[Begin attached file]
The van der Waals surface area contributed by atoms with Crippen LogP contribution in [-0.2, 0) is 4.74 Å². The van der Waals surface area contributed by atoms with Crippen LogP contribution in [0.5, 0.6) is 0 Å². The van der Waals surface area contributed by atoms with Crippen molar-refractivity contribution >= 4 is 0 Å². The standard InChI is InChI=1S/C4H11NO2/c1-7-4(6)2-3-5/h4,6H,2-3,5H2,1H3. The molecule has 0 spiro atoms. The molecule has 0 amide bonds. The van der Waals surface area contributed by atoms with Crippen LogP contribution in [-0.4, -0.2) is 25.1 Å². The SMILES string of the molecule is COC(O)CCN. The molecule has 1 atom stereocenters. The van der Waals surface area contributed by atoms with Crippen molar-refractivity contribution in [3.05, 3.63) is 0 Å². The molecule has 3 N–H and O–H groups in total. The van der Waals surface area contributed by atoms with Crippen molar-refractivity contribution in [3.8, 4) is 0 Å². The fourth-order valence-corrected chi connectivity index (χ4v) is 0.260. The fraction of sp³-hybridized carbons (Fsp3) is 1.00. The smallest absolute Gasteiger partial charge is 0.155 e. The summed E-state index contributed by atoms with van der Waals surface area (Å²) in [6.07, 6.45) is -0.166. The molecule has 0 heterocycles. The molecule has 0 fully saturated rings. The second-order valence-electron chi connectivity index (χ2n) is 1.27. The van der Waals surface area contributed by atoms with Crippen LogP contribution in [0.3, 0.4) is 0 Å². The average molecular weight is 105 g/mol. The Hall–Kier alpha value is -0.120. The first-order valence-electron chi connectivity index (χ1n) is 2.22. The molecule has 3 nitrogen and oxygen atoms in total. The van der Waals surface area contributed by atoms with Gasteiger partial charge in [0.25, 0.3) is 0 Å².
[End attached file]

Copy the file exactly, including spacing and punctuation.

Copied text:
The van der Waals surface area contributed by atoms with Crippen LogP contribution in [-0.2, 0) is 4.74 Å². The van der Waals surface area contributed by atoms with Crippen LogP contribution in [0.5, 0.6) is 0 Å². The van der Waals surface area contributed by atoms with Crippen molar-refractivity contribution >= 4 is 0 Å². The standard InChI is InChI=1S/C4H11NO2/c1-7-4(6)2-3-5/h4,6H,2-3,5H2,1H3. The molecule has 0 spiro atoms. The molecule has 0 amide bonds. The van der Waals surface area contributed by atoms with Crippen LogP contribution in [-0.4, -0.2) is 25.1 Å². The SMILES string of the molecule is COC(O)CCN. The molecule has 1 atom stereocenters. The van der Waals surface area contributed by atoms with Crippen molar-refractivity contribution in [3.05, 3.63) is 0 Å². The molecule has 3 N–H and O–H groups in total. The van der Waals surface area contributed by atoms with Crippen molar-refractivity contribution in [3.8, 4) is 0 Å². The fourth-order valence-corrected chi connectivity index (χ4v) is 0.260. The fraction of sp³-hybridized carbons (Fsp3) is 1.00. The smallest absolute Gasteiger partial charge is 0.155 e. The summed E-state index contributed by atoms with van der Waals surface area (Å²) in [6.07, 6.45) is -0.166. The molecule has 0 heterocycles. The molecule has 0 fully saturated rings. The second-order valence-electron chi connectivity index (χ2n) is 1.27. The van der Waals surface area contributed by atoms with Crippen LogP contribution in [0.3, 0.4) is 0 Å². The average molecular weight is 105 g/mol. The Hall–Kier alpha value is -0.120. The first-order valence-electron chi connectivity index (χ1n) is 2.22. The molecule has 3 nitrogen and oxygen atoms in total. The van der Waals surface area contributed by atoms with Gasteiger partial charge in [0.25, 0.3) is 0 Å².